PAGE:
The perils of crack investment research

By DAVID MOON, Moon Capital Management
January 23, 2005

In 2003, 10 large Wall Street firms agreed to set aside $1.4 billion as a fine and compensatory damages for their misleading stock research. Unbeknownst to many individuals, many of these purported research reports were nothing more than sales pitches for the stocks the analysts were supposedly researching. Analysts were recommending stocks to their clients while describing the stocks as 'dogs' in internal emails. Part of the settlement was supposed to compensate investors who lost money following the recommendations of these firms. The Wall Street Journal reported this week, however, that few investors are actually receiving any money from the settlement fund.

One law firm interviewed in the article lost all 800 cases it has filed against Citigroup and Smith Barney. Another firm lost 275 cases against Merrill Lynch. According the Wall Street Journal, a Merrill Lynch spokesman says that the investors who have filed claims against Merrill 'did not lose money because of research but because the market sharply declined.'

That defense is appalling.

I wonder if the Merrill spokesman has given any thought about the reasons why the market sharply declined? The huge stock market price declines in 2000 and 2001 were precipitated and made possible by the irrational level of stock prices in late 1999 and early 2000. And why were those stock prices at stupidly high prices? Because those same Wall Street firms were touting the companies that drove the market indices to those grossly overvalued heights.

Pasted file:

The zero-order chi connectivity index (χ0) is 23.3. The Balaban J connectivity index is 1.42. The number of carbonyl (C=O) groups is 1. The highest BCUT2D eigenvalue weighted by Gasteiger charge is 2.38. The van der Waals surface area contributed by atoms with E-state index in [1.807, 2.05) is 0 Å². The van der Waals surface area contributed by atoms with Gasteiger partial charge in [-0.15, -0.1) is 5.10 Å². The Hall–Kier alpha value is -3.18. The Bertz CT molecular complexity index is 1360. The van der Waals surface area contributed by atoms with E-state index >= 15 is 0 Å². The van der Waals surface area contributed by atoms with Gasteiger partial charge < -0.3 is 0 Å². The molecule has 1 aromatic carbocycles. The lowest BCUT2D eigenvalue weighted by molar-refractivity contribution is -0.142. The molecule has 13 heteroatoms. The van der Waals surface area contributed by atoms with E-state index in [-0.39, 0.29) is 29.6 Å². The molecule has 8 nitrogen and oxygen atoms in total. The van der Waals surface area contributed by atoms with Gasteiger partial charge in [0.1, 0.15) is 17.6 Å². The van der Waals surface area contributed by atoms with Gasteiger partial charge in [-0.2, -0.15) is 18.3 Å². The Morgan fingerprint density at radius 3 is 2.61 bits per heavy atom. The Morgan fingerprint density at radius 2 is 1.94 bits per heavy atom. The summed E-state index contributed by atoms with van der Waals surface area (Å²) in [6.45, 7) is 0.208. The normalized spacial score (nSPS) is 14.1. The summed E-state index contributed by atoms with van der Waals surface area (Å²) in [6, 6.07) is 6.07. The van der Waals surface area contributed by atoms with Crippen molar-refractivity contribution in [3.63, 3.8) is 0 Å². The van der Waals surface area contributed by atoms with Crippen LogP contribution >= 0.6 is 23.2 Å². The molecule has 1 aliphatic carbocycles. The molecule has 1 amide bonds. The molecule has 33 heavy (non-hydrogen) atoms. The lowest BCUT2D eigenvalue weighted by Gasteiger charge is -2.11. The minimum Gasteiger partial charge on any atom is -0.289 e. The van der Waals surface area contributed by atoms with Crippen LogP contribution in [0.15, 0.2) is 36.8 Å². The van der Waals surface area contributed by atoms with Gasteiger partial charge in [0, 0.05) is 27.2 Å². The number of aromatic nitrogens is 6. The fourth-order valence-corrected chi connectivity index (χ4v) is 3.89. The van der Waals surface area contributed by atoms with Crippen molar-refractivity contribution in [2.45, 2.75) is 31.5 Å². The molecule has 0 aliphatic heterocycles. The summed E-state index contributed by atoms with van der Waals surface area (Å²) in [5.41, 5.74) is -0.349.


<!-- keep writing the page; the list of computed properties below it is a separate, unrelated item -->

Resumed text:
In early 2000, Wal-Mart was one of a handful of stocks that significantly influenced the daily price fluctuations in the S&P 500. As Wal-Mart went, so went the market. Even at $67 a share and a P/E of 50, analysts continued to tout the shares as undervalued. Almost any analyst would now tell you those prices were crazy. The stock was so overvalued in 2000, that five years later, Wal-Mart's earnings are 68 percent higher, yet its stock price is still almost 20 percent below its artificially supported price in 2000. The price was inflated because of faulty research that fed an emotional and greedy mania.

Many other companies were similarly overpriced, ultimately causing the losses experienced by many investors, including the people now losing cases against their brokerage firms. But the brokerage firms were complicit conspirators in creating the price bubble ' the condition necessary for the sharp price declines.

I'm not a professional fan of plaintiffs' lawyers or their clients. But in this case, the defendants are escaping responsibility because of conditions that existed as a result of their own actions. Imagine a 20-year-old crack dealer who gets doped up and robs a convenience store. In court, his attorney argues that he shouldn't be convicted of the robbery because while under the influence of the drugs his client wasn't capable of discerning right from wrong and can't be held responsible for his actions.

Now imagine the crack dealer is wearing a $2,000 suit and is carrying a briefcase full of stock research reports.

David Moon is president of Moon Capital Management, a Knoxville-based investment management firm. This article originally appeared in the News Sentinel (Knoxville, TN).

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